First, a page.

Monthly Archives: January 2014

God-Centered, Other-Centered, and Servant-Speaking

Every day we demonstrate the power of saying yes and no to ourselves about our own use of language. Speaking is a series of consequential decisions about what to say and how and when to express it. By saying no to some of our language (i.e., by not speaking it), we are freer to say yes to God’s Word — and then to communicate the Word to others by how we live as well as by what we literally say (Quentin Schultze, An Essential Guide to Public Speaking, 30-31).

This is applicable in public speaking, certainly. But even more so person-to-person, namely, within a marriage. Speech is powerful and reality-defining. The tongue is a fierce and mighty thing, and a husband and wife must always be discerning what to say and how and when to express it.

Let not mercy and truth forsake thee: bind them about thy neck; write them upon the table of thine heart: so shalt thou find favour and good understanding in the sight of God and man. Proverbs 3:3-4

Husbands and wives must demonstrate the power of saying yes and no to their selves with their use of language. The demands of a biblical marriage calls each spouse to be other-centered; it is not concerned with one’s own feelings or thoughts of how one’s spouse needs to make them feel, e.g., the wedding vows:

I, ___, take you, ___, to be my wedded [wife/husband], to have and to hold, from this day forward, for better, for worse, for richer, for poorer, in sickness and in health, to love and to cherish, till death us do part, according to God’s Word, and for His glory, I give thee my word.

To do this, you need to bind mercy (lovingkindness) and truth about thy neck; write them upon the table of thine heart. Say “no” to self-centered language, and you will be freer to say “yes” to God’s Word (freer to say “yes” to being God-centered). And God’s Word instructs believers to be servants and servant-speakers, that is, to be both God-centered and other-centered.


“God’s lordship is a deeply personal and practical concept. God is not a vague abstract principle or force but a living person who fellowships with His people. He is the living and true God, as opposed to all the deaf and dumb idols of the world. Knowledge of Him, therefore, is also a person-to-person knowledge. God’s presence is not something that we discover through refined theoretical intelligence. Rather, God is unavoidably close to His creation. We are involved with Him all the time” (John Frame, The Doctrine of the Knowledge of God, 17).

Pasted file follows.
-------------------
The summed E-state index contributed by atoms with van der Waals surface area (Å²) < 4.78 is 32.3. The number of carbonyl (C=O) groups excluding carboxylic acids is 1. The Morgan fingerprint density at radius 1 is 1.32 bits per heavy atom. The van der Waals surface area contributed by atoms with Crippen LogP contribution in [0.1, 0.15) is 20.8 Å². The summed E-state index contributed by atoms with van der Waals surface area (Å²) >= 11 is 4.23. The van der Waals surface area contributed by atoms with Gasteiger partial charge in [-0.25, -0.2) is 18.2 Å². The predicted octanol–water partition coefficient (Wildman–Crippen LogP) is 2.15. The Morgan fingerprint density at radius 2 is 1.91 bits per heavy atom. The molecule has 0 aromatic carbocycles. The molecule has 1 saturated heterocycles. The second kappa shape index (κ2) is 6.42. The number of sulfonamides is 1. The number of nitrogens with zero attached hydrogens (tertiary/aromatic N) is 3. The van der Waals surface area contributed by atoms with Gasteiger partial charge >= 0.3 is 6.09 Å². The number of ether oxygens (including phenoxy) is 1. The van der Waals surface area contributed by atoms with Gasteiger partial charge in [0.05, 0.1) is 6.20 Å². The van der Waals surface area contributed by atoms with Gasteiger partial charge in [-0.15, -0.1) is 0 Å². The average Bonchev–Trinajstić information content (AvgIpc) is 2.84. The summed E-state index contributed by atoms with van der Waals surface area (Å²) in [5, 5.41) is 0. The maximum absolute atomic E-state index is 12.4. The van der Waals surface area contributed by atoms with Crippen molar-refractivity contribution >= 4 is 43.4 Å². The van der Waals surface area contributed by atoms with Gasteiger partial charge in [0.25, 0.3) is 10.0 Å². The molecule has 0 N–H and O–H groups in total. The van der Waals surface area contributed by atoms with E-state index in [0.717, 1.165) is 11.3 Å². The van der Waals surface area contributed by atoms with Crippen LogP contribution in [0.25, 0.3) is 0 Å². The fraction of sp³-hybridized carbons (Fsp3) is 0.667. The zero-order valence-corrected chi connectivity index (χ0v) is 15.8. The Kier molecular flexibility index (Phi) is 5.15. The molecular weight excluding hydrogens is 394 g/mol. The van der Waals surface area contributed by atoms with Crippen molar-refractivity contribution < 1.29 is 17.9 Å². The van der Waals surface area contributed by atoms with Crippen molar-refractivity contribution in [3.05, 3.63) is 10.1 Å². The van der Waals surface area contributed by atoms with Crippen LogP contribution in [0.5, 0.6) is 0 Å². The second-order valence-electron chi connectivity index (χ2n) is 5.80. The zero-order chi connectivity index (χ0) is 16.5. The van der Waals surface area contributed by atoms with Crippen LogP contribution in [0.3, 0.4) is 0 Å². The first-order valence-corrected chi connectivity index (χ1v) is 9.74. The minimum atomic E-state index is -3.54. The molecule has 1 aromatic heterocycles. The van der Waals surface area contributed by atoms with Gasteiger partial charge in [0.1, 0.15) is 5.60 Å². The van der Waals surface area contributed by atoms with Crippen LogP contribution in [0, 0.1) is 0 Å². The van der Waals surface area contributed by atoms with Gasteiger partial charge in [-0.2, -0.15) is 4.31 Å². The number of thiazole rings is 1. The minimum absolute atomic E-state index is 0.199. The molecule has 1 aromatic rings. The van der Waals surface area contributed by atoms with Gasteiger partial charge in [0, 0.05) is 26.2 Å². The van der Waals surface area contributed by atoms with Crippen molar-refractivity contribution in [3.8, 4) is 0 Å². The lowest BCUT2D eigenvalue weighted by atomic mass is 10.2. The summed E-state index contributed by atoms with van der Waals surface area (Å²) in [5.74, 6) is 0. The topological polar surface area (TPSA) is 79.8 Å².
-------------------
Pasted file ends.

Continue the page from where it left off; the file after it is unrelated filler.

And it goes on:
Disciplines of a Godly Man, Chapters 1-5


Chapter 1:

This is a call for breaking a “spiritual sweat” for the sake of Spiritual Discipline, i.e., 1 Tim. 4:7 — “Train yourself to be godly.” Connotes casting off all that is getting in the way of godliness; disciplining yourself so you are unencumbered.

Men, we will never get anywhere spiritual without a conscious divestment of the things that are holding us back. What things are weighing you down? The call to discipline demands that you throw it off. Are you man enough? (p. 14)

 We must check our motives for spiritual discipline.

For many, spiritual discipline means putting oneself back under the Law with a series of Draconian rules which no one can live up to — and which spawn frustration and spiritual death. But nothing could be farther from the truth if you understand what discipline and legalism are. The difference is one of motivation: legalism is self-centered; discipline is God-centered. The legalistic heart says, “I will do this thing to gain merit with God.” The disciplined heart says, “I will do this thing because I love God and want to please Him.” There is an infinite difference between the motivation of legalism and discipline! (p. 15)  

 Section 1 – “RELATIONSHIPS”

Author brings up the most important areas for which a man needs to be disciplined, i.e., personal purity, marital faithfulness/discipline, fatherhood, etc. The author does not skirt around the important issues but brings them up right away and addresses them head-on.